Wednesday, November 24, 2010

Loving Others

Today my mom said she's never been more proud of me. Her words, "not even when you graduated from high school." While this, of course, is a huge compliment (not that "graduating from high school" was necessarily difficult or all that unusual), and I am so glad to make her proud, what I did was not that special. In fact, I'm almost ashamed I haven't done it more. More than almost, I am ashamed. We stopped by Wal-greens after dinner to grab a Red Box movie for a little family movie night. And there was a homeless man sitting on a bench. We pulled up right in front of him, looked right at him. My sister jumped out, ran over to pick out a movie, not even seeing the man. My mom and I couldn't avoid it. Yet after sitting in the car for a minute with her saying, "what should I do?" a few times, we walked right past. We helped Add pick out a movie, and got back in the car. I couldn't believe I was doing this. Ignoring a human. A living, breathing, feeling, created and loved by God, just-like-me, man. I was walking right on by. I couldn't help by think of Under the Overpass, as a I often do. And I couldn't do it. My mom said she'd pay for a sub for him if I got out and asked if he wanted one. I couldn't let us drive away. Really, it wasn't even a decision I had to make. I hopped out, asked the man if he would like a sandwhich, and told him we'd be right back. I went to Firehouse next door, ordered a #1 and took it back to him. There were tears in his eyes when I gave it to him. He thanked me and told me to have a happy Thanksgiving. I told him I'd be praying for him, in fact, I already had. And it was done.
I'm not even sure I would think about it ever again if the conversation that followed hadn't of happened. Not that it was really all that significant, deep, or important, but it did make me realize I am not living daily as I should.
My mom questioned if the man was faking the tears. She wasn't at all saying I shouldn't have done it, but just curious statement. But I wonder, does it even matter? So maybe he mustered up a few fake tears? Does it really matter? No. Not to me. Are we not called to love others anyway? To reach out to the least of these? To help those who need help? To be an example of Christ in everyday life? We are. I am. So I did. And I will.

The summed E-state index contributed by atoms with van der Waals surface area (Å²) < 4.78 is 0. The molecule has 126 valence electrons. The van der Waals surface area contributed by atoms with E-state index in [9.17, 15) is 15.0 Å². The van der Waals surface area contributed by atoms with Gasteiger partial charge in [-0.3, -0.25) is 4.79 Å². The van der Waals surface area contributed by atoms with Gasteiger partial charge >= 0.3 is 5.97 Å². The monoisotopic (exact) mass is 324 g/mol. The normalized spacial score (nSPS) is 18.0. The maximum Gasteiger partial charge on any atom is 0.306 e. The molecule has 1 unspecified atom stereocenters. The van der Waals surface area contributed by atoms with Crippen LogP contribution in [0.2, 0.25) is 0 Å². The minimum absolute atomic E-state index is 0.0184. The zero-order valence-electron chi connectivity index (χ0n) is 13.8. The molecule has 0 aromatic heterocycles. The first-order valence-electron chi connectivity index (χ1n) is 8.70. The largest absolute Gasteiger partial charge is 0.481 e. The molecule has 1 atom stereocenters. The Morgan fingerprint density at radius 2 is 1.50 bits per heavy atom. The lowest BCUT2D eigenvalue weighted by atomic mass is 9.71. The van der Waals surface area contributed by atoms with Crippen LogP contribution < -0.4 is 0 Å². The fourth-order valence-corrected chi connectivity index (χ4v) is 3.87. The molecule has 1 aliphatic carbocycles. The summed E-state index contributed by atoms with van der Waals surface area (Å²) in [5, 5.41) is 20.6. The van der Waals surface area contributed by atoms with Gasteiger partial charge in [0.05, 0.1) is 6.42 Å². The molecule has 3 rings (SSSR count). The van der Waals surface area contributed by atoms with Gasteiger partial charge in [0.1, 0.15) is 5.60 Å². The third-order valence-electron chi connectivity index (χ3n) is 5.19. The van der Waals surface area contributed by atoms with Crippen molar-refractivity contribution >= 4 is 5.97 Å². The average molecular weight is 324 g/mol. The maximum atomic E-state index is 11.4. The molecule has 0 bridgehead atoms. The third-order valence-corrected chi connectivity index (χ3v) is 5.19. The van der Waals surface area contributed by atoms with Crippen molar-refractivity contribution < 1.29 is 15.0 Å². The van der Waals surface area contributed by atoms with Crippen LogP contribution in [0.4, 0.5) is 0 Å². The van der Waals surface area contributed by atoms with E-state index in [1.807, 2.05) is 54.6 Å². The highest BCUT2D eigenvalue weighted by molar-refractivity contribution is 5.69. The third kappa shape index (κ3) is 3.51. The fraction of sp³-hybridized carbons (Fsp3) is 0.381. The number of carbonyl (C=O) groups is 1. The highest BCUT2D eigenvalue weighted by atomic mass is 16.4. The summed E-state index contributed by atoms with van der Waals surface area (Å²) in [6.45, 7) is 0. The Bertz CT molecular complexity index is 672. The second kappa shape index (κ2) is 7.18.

I'm not posting this to brag on myself or say look what I did, but to really ask why don't we, why don't I, do things like this more? It's easy to talk about it. And say what I would hypothetically do. And in many situations the "right thing to do" IS confusing. The issue of to give or not to give cash to homeless men and women. The issue of safety. There are things, along with others, that are to be questioned. Yet, I think more often than not, rather than answering these questions and moving past them, we let them stand in our way. We use them as excuses. I believe that if we move in the direction Christ would, He will come through. We'll be given answers and protection. As John Ortberg says, "if you want walk on water, you've got to get out of the boat." God can't do anything extraordinary with us if we refuse to take that first step of faith, no matter how small it might be.

"You have never really lived until you have done something for someone who can never repay you."
- Unknown

"Don’t just pretend to love others. Really love them. Hate what is wrong. Hold tightly to what is good. Love each other with genuine affection, and take delight in honoring each other. Never be lazy, but work hard and serve the Lord enthusiastically. Rejoice in our confident hope. Be patient in trouble, and keep on praying. When God’s people are in need, be ready to help them. Always be eager to practice
Romans 12:9-13 The Message

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